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YMCA encourages minorities to choose careers, not just part-time jobs

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MEMPHIS, Tenn. -- Employees from Tennessee, Arkansas and Mississippi recently spent a day in downtown Memphis, learning what it takes to have meaningful careers with YMCA.

"The folks who are here now have something to strive for, will achieve excellent careers and really will impact their community," Freddie said.

EMLE, or Emerging Multi-Cultural Leadership Experience, focused on getting minorities to choose careers and not just part-time jobs with the Y. That's particularly important since many Y employees live in the communities where they work.

"You run it from a different set of eyes when you're from the communities you're serving you run it really effectively," Cynthia said.

Julia Winston works for the YMCA in Oxford. She's exploring ways to recruit and work with other minorities.

"What does that mean for cultures besides mine?" she asked. "How do I connect with other cultures in a networking fashion?"

EMLE is designed to get minority staff members connected to and engaged in the Y movement. There's also mentoring so employees can meet people who can help them chart their course to a meaningful career serving their community.

"Where they are, where they want to be, what it's going to take to get there, how many moves will it make."

Eight hundred Y employees attended the conference. This is the first year EMLE was held in Memphis, and organizers are looking to make it an annual event.

"If you want leaders to be able to deliver on the mission of strengthening communities they have to be prepared."

The Y is working to create a network of healthy corner stores. There are diabetes prevention programs, and the Y is helping to try to end food deserts. It's meaningful work that most people don't know is happening at the YMCA.

"Whether they do end up choosing the Y as their career or not, we know that because of this day with us, they'll be better prepared for any career."

And that's part of the YMCA's commitment to youth development, healthy living, and social responsibility.


  • disop

    This is laughable; and that’s why there has been a long history of worker bees who have zero experience in working for themselves. Young children grow up in public schools learning how to take instruction, so they can be subordinate to the “boss” aka master on the job. The JOB is a master-slave relationship. Society thinks it’s too good for students to learn critical thinking, so they can become entrepreneurs or go to a trade school. This is the very reason why government agents aka teachers in grade school ask students “What do you want to be when you grow up?” “You can be a doctor or an attorney.” Parents tell their daughters that they should marry a man that is a doctor or an attorney, because they have a lot of wealth. And the medical and legal professions are two of the most corrupt professions that exist.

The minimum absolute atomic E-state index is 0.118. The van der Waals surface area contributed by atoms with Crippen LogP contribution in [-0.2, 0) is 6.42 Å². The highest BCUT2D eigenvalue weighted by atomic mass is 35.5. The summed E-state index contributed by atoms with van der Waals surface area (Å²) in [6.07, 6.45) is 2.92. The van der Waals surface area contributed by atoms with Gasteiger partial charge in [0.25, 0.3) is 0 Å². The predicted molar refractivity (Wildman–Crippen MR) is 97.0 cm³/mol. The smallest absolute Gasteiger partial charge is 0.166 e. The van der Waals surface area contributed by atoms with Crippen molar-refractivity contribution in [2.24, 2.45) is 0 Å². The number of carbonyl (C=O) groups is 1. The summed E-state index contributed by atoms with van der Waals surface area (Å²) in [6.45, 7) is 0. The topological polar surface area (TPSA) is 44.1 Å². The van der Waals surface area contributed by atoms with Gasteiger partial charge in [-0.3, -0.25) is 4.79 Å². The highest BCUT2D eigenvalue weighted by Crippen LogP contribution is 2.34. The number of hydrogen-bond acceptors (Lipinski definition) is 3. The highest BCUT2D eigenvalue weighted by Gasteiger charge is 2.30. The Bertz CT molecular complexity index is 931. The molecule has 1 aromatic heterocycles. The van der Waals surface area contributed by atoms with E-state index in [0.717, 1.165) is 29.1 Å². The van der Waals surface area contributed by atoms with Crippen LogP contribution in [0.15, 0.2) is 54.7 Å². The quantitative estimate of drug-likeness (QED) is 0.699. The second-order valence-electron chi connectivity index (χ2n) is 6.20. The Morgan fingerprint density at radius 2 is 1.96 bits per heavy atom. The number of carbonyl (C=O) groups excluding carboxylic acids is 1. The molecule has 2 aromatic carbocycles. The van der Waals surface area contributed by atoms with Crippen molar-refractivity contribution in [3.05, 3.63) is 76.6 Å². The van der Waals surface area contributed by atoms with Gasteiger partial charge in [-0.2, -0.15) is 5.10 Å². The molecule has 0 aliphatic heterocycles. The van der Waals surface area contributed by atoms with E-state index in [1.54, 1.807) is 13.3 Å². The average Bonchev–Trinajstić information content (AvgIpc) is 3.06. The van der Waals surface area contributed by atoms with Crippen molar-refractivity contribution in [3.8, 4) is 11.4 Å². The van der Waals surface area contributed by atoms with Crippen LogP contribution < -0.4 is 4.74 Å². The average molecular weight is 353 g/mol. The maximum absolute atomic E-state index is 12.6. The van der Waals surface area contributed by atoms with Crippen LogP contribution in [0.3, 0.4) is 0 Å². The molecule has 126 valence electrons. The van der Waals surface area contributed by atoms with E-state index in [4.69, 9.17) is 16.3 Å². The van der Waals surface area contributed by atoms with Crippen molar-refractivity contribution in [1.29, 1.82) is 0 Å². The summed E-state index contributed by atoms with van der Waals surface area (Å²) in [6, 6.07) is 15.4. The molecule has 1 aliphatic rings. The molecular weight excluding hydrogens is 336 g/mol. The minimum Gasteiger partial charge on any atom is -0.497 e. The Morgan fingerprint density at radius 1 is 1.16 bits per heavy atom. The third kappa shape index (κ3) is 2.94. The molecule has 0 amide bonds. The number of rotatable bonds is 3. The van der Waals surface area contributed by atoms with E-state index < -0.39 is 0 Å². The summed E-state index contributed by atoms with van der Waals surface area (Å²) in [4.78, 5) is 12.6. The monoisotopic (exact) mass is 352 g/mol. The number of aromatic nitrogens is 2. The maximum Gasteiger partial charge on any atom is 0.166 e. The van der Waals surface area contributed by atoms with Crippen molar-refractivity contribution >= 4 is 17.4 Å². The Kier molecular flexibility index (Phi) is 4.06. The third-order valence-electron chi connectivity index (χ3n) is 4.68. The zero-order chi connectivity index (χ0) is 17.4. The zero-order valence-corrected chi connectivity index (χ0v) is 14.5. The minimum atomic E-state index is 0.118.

Also, parents, who are just as brainwashed as the gov’t agents, force their children out the home and into college at age 18, not caring what their children(s) passions are, because they want to feel proud that their children are following the status quo. What if a child doesn’t want to go to college? He/she goes to college and later become miserable, since they figured that they shouldn’t be there in the first place. Next thing you know, they dropout and follow their own script.

    Why should people turn their JOB into a long-term career just so they can collect retirement in their 60s? I don’t understand why people are so proud of being an subordinate slave for 10, 20, 30, 40 years when they retire. What have retirees really accomplished? Did they work for themselves on the side while maintaining that job, or did they believe in “job security” so much that they help continue steering the ship w/o self-employment experience? That’s quite an unfulfilled life. It’s quite sad that when people retire, retirees are too burnt out to expand their education by traveling the world and enjoying themselves, and really can’t do so because of health issues and living on fixed income, which is less than their previous salary. I’m not saying all retirees are in this situation, but many are. Retirees or no one else should have to retire later in life in order to enjoy life. I understand that for some people, their job is their passion, but why crush your soul for 20-40 yrs doing for someone else w/o another “egg” in the basket?

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